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Supervisor Solis authored a motion directing relevant County Departments to solicit stakeholder feedback and identify best practices to shape street vending regulations in unincorporated areas of LA County.

 

As a result, the County:

  • Held 16 meetings with brick-and-mortar business owners and sidewalk vendors;
  • Solicited over 1,200 survey results from stakeholders;
  • Researched best practices of government agencies throughout the country, and
  • Reviewed current County policies and codes that impact sidewalk vending.

 

Community partners expressed an eager willingness to work with the County to carry out this new program and applauded Supervisor Solis for her leadership.

 

“This new program could change the lives of vendors across LA County,” said Rudy Espinoza, executive director of Inclusive Action for the City. “Investing in a holistic approach to formally engaging these businesses in our economy is a historic move from the Supervisor.”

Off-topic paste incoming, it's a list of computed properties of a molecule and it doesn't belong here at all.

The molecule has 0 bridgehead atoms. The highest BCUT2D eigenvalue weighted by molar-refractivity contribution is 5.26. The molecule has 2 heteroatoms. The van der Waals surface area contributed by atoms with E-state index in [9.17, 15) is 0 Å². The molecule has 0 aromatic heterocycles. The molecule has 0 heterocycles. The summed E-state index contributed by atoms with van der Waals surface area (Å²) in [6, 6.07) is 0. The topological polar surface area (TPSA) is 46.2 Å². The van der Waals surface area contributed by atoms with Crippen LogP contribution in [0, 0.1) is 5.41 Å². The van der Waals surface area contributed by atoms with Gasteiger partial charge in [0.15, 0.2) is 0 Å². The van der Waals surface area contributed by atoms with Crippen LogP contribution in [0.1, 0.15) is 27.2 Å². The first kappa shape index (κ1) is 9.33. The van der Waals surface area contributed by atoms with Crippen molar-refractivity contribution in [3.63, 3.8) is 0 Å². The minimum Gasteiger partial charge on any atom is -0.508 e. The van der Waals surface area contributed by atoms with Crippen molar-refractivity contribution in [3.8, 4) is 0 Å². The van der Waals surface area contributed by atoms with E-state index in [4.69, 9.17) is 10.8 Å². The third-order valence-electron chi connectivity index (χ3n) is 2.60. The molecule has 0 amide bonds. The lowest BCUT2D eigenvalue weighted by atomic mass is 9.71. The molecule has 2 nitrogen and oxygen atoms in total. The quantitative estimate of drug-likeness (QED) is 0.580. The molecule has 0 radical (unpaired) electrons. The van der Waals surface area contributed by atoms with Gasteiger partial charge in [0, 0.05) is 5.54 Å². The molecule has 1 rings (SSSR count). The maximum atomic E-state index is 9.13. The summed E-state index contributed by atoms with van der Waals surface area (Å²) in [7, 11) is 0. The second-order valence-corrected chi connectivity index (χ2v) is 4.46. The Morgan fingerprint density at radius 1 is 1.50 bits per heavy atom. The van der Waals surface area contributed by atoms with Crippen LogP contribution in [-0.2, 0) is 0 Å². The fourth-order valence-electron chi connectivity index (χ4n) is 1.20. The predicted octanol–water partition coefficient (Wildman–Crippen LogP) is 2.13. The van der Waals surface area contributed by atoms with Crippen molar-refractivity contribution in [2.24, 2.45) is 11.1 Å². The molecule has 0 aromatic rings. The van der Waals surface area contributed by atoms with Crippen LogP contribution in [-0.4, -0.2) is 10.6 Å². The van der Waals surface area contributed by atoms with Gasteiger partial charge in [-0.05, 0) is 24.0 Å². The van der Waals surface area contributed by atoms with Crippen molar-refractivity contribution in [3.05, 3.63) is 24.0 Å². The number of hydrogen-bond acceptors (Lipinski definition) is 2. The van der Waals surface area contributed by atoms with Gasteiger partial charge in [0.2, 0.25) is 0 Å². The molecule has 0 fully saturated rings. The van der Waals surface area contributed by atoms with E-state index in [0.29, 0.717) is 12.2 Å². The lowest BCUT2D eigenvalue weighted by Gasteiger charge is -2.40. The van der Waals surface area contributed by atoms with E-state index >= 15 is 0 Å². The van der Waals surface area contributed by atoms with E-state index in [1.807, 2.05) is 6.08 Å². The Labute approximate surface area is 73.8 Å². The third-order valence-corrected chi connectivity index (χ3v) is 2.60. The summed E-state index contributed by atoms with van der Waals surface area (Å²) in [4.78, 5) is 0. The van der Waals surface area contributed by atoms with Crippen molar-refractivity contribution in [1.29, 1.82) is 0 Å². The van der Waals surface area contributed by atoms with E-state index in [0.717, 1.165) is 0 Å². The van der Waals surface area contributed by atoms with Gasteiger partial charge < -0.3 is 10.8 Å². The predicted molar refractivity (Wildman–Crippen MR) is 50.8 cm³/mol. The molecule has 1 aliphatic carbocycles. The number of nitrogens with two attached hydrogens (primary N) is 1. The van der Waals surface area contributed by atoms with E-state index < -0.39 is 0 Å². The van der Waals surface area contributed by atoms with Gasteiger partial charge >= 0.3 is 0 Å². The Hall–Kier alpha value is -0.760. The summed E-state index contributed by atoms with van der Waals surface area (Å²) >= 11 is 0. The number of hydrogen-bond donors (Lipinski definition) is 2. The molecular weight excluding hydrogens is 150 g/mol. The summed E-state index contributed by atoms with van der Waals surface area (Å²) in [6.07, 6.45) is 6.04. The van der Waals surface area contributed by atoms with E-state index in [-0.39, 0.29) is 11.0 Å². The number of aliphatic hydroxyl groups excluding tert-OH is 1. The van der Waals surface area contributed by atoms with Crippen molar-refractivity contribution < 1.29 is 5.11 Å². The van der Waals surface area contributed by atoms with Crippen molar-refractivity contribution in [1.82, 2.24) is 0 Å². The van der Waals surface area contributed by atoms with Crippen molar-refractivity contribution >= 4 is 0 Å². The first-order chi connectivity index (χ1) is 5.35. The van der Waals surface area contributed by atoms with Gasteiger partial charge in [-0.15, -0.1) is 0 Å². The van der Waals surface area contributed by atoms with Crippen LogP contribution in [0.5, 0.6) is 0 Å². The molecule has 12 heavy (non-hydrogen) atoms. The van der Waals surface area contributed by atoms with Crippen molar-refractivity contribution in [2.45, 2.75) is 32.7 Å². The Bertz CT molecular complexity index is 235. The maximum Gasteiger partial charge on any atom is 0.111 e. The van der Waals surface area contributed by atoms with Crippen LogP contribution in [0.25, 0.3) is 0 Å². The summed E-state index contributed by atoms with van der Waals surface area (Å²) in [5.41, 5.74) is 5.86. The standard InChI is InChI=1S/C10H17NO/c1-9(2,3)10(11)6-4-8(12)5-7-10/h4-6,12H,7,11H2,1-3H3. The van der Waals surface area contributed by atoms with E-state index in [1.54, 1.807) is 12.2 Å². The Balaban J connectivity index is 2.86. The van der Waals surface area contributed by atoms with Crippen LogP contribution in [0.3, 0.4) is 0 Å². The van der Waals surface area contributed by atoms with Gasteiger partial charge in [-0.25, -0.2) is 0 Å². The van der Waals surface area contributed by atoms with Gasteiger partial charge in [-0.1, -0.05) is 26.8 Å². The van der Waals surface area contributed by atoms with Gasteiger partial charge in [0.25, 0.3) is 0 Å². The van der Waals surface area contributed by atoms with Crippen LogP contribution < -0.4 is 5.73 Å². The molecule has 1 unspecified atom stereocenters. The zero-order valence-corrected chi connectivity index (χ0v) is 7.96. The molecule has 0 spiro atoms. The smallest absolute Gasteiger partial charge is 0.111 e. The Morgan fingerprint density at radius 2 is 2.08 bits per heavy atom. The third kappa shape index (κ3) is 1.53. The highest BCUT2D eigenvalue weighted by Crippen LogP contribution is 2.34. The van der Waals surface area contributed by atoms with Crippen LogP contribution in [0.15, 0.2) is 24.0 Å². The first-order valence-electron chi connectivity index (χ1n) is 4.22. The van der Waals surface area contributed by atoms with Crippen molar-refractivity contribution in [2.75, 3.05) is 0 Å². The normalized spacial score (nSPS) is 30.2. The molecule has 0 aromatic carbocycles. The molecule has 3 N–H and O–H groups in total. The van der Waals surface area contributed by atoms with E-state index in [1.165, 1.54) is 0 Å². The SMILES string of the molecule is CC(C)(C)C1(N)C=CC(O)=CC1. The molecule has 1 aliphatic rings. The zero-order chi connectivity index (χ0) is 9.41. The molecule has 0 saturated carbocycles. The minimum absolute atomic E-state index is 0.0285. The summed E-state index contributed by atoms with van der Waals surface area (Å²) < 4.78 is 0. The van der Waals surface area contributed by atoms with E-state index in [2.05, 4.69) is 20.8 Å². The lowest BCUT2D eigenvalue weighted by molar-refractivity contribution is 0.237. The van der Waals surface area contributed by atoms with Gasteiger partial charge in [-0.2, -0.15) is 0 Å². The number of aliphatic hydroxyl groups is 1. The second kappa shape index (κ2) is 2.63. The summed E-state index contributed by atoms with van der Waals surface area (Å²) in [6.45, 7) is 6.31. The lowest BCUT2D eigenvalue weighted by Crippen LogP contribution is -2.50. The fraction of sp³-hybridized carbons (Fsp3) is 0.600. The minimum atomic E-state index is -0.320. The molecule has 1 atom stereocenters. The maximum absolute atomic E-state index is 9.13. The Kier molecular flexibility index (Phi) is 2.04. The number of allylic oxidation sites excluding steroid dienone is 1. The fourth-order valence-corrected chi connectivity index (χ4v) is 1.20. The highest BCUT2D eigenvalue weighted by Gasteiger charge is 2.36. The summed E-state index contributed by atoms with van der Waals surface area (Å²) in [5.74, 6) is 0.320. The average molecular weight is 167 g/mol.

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UN-Habitat and the Nairobi City County Government released the Nairobi City County Public Space Inventory and Assessment Report this month. It offers us several reasons to start deeply reflecting on our cities and ourselves.

 

 

Public spaces in Nairobi largely remain under-protected, underdeveloped and inaccessible especially by people with disabilities, women and children. A mere 46 of 826 public spaces are in the 130 informal settlements where over sixty per cent of Nairobians live. Just under half of all public spaces are too noisy or dirty from uncollected garbage to be places of serenity. All of Nairobi’s green public spaces together is still 10-15 per cent less than the global average for successful cities. We cannot leave this to the Environment Ministry, Nairobi Metropolitan Services and the County Government of Nairobi to fix.